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Re: native compilation units

From: Lynn Winebarger
Subject: Re: native compilation units
Date: Mon, 13 Jun 2022 12:33:19 -0400

On Sun, Jun 12, 2022 at 2:47 PM Stefan Monnier <monnier@iro.umontreal.ca> wrote:
>> >> In which sense would it be different from:
>> >>
>> >>     (cl-flet
>> >>         ...
>> >>       (defun ...)
>> >>       (defun ...)
>> >>       ...)
>> >>
> I'm trying to determine if there's a set of expressions for which it
> is semantically sound to perform the intraprocedural optimizations

The cl-flet above is such an example, AFAIK.  Or maybe I don't
understand what you mean.

To be clear, I'm trying to first understand what Andrea means by "safe".  I'm assuming it
means the result agrees with whatever the byte compiler and VM would produce for the
same code.  I doubt I'm bringing up topics or ideas that are new to you.  But if I do make
use of semantic/wisent, I'd like to know the result can be fast (modulo garbage collection, anyway). 
I've been operating under the assumption that
  • Compiled code objects should be first class in the sense that they can be serialized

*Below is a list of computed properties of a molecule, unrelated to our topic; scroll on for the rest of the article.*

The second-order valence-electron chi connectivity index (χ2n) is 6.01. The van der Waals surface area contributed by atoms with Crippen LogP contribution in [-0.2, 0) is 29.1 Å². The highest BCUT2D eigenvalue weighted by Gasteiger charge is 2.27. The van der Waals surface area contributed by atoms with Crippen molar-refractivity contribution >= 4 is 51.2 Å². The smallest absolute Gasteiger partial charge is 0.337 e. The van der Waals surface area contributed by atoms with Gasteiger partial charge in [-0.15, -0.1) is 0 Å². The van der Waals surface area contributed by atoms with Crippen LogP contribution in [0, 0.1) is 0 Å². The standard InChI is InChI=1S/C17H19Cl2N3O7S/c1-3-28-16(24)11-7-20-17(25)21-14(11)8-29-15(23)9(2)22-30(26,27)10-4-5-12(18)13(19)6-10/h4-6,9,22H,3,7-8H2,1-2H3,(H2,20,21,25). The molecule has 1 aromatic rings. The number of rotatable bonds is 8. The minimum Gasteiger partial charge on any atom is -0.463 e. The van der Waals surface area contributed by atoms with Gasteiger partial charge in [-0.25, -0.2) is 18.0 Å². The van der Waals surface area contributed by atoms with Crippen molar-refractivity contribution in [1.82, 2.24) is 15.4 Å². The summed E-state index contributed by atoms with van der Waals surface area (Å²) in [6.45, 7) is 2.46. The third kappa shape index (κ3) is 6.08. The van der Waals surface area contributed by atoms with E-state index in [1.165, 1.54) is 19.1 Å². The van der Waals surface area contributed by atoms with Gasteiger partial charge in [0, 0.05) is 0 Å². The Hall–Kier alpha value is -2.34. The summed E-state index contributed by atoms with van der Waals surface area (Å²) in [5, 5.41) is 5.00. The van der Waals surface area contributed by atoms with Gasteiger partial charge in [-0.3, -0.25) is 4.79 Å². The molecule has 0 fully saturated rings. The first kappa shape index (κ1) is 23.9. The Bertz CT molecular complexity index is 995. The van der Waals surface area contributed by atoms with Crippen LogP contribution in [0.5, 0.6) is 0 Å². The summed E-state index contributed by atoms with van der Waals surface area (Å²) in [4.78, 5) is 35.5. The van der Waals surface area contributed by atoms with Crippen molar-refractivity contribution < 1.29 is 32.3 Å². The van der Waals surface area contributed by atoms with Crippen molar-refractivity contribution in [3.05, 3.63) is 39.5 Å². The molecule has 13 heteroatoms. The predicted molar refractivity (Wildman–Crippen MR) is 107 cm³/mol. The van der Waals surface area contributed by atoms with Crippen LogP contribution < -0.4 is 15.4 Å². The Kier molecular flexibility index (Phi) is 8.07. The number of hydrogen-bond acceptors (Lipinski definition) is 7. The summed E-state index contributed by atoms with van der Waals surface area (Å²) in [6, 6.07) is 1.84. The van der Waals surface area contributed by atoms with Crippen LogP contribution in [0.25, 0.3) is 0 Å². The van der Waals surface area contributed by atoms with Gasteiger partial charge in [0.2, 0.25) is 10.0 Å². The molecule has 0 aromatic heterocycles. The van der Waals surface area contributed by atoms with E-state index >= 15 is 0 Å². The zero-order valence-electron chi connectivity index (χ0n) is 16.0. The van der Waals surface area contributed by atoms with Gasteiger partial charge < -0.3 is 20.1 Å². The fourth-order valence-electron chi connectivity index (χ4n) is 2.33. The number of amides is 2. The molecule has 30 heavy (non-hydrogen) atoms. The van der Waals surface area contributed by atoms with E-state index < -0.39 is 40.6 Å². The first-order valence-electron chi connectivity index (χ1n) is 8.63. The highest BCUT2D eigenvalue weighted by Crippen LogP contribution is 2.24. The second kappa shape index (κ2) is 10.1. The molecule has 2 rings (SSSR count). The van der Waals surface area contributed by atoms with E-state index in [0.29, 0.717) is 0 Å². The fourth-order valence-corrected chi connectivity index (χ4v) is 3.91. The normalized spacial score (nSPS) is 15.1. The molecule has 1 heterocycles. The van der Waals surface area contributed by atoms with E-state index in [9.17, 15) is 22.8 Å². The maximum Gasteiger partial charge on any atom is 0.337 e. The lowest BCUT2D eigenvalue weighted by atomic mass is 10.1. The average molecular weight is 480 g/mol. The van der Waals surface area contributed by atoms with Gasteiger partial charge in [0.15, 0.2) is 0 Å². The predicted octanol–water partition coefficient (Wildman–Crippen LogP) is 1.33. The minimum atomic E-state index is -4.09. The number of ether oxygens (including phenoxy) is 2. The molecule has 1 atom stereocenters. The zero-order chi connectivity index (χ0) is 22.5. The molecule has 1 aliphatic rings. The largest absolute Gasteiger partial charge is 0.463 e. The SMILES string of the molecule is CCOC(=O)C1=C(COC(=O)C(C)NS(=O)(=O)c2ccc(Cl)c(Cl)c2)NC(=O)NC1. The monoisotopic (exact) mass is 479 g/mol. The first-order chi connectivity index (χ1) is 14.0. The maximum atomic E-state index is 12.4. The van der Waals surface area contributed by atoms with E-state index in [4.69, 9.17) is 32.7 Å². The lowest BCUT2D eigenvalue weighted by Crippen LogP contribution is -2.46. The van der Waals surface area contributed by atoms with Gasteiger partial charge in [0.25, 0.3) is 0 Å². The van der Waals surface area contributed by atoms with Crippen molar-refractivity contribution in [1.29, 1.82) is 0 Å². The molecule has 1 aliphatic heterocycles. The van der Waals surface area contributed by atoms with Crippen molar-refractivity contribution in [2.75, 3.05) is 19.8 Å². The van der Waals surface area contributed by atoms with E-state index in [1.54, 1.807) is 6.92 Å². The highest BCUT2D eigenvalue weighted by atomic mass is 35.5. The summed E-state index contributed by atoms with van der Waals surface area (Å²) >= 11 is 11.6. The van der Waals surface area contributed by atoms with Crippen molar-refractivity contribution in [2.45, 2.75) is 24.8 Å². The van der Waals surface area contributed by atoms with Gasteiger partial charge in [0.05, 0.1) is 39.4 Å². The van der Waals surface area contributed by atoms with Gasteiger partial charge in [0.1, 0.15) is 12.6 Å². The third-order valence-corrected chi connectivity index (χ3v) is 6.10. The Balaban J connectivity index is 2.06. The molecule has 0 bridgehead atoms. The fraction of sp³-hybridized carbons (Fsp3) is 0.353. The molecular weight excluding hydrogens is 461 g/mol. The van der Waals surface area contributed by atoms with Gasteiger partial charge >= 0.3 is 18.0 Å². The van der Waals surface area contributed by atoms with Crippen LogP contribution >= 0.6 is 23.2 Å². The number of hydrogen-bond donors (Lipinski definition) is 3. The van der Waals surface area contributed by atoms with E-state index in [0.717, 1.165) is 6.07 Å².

just by using print and read.  That seems to have been important historically, and
    was true for byte-code vectors for dynamically scoped functions.  It's still true for
    byte-code vectors of top-level functions, but is not true for byte-code vectors for
    closures (and hasn't been for at least a decade, apparently).  
  • It's still worthwhile to have a class of code objects that are immutable in the VM
    semantics, but now because there are compiler passes implemented that can
    make use of that as an invariant
  • cl-flet doesn't allow mutual recursion, and there is no shared state above,
    so there's nothing to optimize intraprocedurally.  
  • cl-labels is implemented with closures, so (as I understand it) the native
    compiler would not be able to produce code if you asked it to compile
    the closure returned by a form like (cl-labels ((f ..) (g...) ...) f)
I also mistakenly thought byte-code-vectors of the sort saved in ".elc" files would not 
be able to represent closures without being consed, as the components (at least 
the first 4) are nominally constant.  But I see that closures are being implemented
by calling an ordinary function that side-effects the "constants" vector.  That's unfortunate
because it means the optimizer cannot assume byte-vectors are constants that can be
freely propagated.  OTOH, prior to commit 
it looks like the closures were constructed at compile time rather than by side-effect,
which would mean the VM would be expected to treat them as immutable, at least.

Wedging closures into the byte-code format that works for dynamic scoping
could be made to work with shared structures, but you'd need to modify
print to always capture shared structure (at least for byte-code vectors), 
not just when there's a cycle.  The approach that's been implemented only 
works at run-time when there's shared state between closures, at least as far
asI can tell.

However, it's a hack that will never really correspond closely to the semantics